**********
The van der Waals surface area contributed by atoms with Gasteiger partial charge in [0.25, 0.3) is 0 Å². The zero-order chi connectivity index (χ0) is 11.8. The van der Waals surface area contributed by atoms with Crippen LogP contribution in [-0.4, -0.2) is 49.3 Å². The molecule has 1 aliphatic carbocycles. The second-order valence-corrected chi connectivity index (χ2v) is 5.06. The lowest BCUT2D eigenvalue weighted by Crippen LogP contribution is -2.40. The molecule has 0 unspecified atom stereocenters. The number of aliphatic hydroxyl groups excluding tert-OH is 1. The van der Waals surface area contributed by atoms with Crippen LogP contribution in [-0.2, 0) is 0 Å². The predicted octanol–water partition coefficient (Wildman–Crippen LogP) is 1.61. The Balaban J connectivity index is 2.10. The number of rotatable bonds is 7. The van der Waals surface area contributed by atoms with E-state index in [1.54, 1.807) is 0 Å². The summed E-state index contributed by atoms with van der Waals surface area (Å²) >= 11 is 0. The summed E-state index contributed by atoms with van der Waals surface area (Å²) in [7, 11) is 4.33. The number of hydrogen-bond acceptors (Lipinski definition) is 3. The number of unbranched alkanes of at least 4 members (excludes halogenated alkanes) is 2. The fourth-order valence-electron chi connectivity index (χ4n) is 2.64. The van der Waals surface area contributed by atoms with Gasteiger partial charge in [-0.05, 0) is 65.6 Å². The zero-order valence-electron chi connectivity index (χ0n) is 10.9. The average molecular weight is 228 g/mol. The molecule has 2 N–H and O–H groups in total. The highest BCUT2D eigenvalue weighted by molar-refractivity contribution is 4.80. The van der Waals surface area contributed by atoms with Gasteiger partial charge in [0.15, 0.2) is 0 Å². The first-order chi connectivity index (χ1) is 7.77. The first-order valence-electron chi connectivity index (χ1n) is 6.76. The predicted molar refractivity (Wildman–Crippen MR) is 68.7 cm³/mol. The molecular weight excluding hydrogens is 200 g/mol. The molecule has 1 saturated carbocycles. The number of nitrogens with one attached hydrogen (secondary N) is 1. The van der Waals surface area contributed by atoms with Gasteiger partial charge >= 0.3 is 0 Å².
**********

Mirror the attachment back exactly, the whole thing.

The van der Waals surface area contributed by atoms with Gasteiger partial charge in [0.25, 0.3) is 0 Å². The zero-order chi connectivity index (χ0) is 11.8. The van der Waals surface area contributed by atoms with Crippen LogP contribution in [-0.4, -0.2) is 49.3 Å². The molecule has 1 aliphatic carbocycles. The second-order valence-corrected chi connectivity index (χ2v) is 5.06. The lowest BCUT2D eigenvalue weighted by Crippen LogP contribution is -2.40. The molecule has 0 unspecified atom stereocenters. The number of aliphatic hydroxyl groups excluding tert-OH is 1. The van der Waals surface area contributed by atoms with Crippen LogP contribution in [-0.2, 0) is 0 Å². The predicted octanol–water partition coefficient (Wildman–Crippen LogP) is 1.61. The Balaban J connectivity index is 2.10. The number of rotatable bonds is 7. The van der Waals surface area contributed by atoms with E-state index in [1.54, 1.807) is 0 Å². The summed E-state index contributed by atoms with van der Waals surface area (Å²) >= 11 is 0. The summed E-state index contributed by atoms with van der Waals surface area (Å²) in [7, 11) is 4.33. The number of hydrogen-bond acceptors (Lipinski definition) is 3. The number of unbranched alkanes of at least 4 members (excludes halogenated alkanes) is 2. The fourth-order valence-electron chi connectivity index (χ4n) is 2.64. The van der Waals surface area contributed by atoms with Gasteiger partial charge in [-0.05, 0) is 65.6 Å². The zero-order valence-electron chi connectivity index (χ0n) is 10.9. The average molecular weight is 228 g/mol. The molecule has 2 N–H and O–H groups in total. The highest BCUT2D eigenvalue weighted by molar-refractivity contribution is 4.80. The van der Waals surface area contributed by atoms with Gasteiger partial charge in [0.15, 0.2) is 0 Å². The first-order chi connectivity index (χ1) is 7.77. The first-order valence-electron chi connectivity index (χ1n) is 6.76. The predicted molar refractivity (Wildman–Crippen MR) is 68.7 cm³/mol. The molecular weight excluding hydrogens is 200 g/mol. The molecule has 1 saturated carbocycles. The number of nitrogens with one attached hydrogen (secondary N) is 1. The van der Waals surface area contributed by atoms with Gasteiger partial charge >= 0.3 is 0 Å².